Meet Verona Oliver our alumni taking over Zimbali

After studying Hospitality Management for 3 years at the International Hotel School, attending at our Durban Campus. This amazing lady has made huge steps in the hospitality industry, becoming the General Manager at Zimbali Lodge & Zimbali Vacation Club. We got a chance to catch up with her and this is what she had to say:

What are your some of your responsibilities in your current position? 

In brief, I am responsible for the overall management and strategic direction of the Zimbali Lodge and the Zimbali Vacation Club. Overseeing the operations functions of the hotel and club, including the Spa, Food & Beverage and Rooms Division. My scope includes leading and supporting all departments in the achievement of their financial and operational targets through the establishment of a positive culture, clear expectations following policy and  procedural implementation.

As the General Manager I also direct the preparation, presentation and subsequent achievement of the hotel and club’s annual operating budget, marketing & sales plan and capital budget to name a few. In addition to the above mentioned responsibilities I’m actively involved in various industry and community initiatives, acting as spokesperson and ambassador for both the Zimbali Lodge, Vacation Club and the Dream Hotels & Resorts Brand.

Congratulations, the hospitality industry has been good to you… which other doors has the industry opened up for you?

The opportunity to grow, and keep growing. Just like me, many students entering tertiary education today seek out jobs that excite them and provide limitless growth opportunities. This was one of the most important factors for me when choosing a career path in hospitality, and of course worldwide travel, along with a wealth of possibilities and endless contacts with which I am able to network in.

Any treasured moments in the hospitality industry that bring back fond memories? 

I have had many memorable experiences throughout my hospitality career, however one that sticks out most is my selection for The WAAG (Women at Accor Generation) committee.  WAAG consists of an esteemed panel of mentors to support a small group of up and coming female leaders within the Middle East, Africa and India regions of the Accor Brand. As much as I provided support, guidance and inspiration to my own mentee, she did the same for me. I learnt so much about the capacity I have to inspire change in an individual, together with the value of conscious leadership and how this establishes trust. These discoveries were deep rooted and core to how I navigate as a woman in the world of work.

Talking about students, what piece of advice would you give to new students? 

Passion is everything. If hospitality is what you love, then understand the sacrifices that come with this demanding industry – being present on weekends, public holidays and key periods is expected. It does not matter what position you hold or which area of the hotel you work in.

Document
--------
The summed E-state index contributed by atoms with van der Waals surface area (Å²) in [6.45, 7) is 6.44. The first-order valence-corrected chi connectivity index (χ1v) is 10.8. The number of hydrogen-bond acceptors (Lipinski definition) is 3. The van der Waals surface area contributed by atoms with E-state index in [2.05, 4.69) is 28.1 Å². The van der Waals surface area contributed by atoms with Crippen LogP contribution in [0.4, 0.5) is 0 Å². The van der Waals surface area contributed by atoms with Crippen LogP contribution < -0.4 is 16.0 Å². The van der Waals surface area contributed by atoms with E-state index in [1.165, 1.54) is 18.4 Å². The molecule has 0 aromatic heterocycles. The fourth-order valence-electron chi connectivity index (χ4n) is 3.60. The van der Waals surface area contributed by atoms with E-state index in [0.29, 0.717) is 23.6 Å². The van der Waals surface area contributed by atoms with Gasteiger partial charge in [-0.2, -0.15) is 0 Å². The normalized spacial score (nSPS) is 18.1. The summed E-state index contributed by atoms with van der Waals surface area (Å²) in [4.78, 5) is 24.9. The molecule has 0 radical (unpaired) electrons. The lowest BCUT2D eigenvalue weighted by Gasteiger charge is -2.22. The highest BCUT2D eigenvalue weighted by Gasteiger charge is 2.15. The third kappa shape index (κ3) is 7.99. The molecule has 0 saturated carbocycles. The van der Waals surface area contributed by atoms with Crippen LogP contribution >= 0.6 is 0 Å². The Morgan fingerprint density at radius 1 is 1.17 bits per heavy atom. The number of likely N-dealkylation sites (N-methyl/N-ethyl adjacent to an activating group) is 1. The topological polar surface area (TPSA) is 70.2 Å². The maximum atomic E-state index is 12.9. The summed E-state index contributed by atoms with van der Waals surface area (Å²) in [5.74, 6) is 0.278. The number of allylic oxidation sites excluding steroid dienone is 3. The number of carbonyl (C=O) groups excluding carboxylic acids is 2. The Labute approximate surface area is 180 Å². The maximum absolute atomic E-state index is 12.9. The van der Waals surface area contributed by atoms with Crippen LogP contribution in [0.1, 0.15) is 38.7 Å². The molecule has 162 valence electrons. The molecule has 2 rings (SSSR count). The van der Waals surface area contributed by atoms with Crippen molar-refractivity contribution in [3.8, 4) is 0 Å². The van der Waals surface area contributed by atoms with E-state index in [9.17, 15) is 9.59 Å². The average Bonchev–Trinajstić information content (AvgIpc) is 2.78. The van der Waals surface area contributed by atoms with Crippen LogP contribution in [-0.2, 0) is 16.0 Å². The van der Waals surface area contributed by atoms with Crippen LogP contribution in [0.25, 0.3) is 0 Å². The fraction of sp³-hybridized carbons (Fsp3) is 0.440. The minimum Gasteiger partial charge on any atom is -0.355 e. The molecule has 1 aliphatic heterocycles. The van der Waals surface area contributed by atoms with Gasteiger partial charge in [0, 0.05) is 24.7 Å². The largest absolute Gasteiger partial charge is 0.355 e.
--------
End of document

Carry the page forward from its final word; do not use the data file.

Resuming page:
Additionally, any career advice do you wish you had received when you entered the industry, especially as a woman? 

Don’t be afraid to try something new and/or different. You may have never done it before but there is a first time for everything. You might also not have 100 percent of the skills required and that’s okay – you can learn the rest. You may get critiqued—and that can be a good thing. Learning from helpful criticism is one of top skills women need, and we often find it difficult to do. However, when you venture out of your comfort zone, you grow.

That’s amazing! Tell us more, what are your Top 5 secrets that helped your career to grow? 

ENTHUSIASM is often one of the key attributes in the hospitality sector. If you can demonstrate enough interest in doing a particular role, you’re likely to be given the freedom and empowerment to develop yourself in that area.

We all face challenges and adversity throughout our careers. In today’s dynamic and fast-moving hospitality industry RESILIENCE is a very important competence to demonstrate in the workplace, particularly as a leadership skill. 

HUMILITY… Humble leaders understand that they are not the smartest person in every room, nor do they need to be. They encourage their team to speak up, respect differences of opinion and champion the best ideas, regardless of whether they originate from a top executive or a line level employee. 

Play to your STRENGTHS. If you can identify what’s unique in your background, use those skills to advance and if you don’t have all the skills you need to succeed, go out and learn them. Take a class, read a book, listen to a podcast – just do everything you can to distinguish yourself and grow professionally. 

Learn how to HANDLE CONFLICT, instead of engaging in conflict or avoiding it. Learn to communicate forward by acknowledging the conflict and asking, “So how do we move past this?” Don’t make personal attacks, always be professional and once the conflict is over, shake hands, hold your head high, and most importantly get back to work.

Finally any favourite books, podcasts or shows that you refer to for some career inspiration?  

Multipliers – Liz Wiseman

The Adversity Advantage – Paul Stolz & Erik Weihenmayer

7 Habits of Highly Effective People – Stephen Covey

I am a huge fan of Simon Sinek, have listened to all his TED Talks and podcasts a few times over. I find him very relevant and approachable, so whether you are a student starting out in your career or in leadership role you will be able to connect to his message and apply it in a meaningful way to your daily life.

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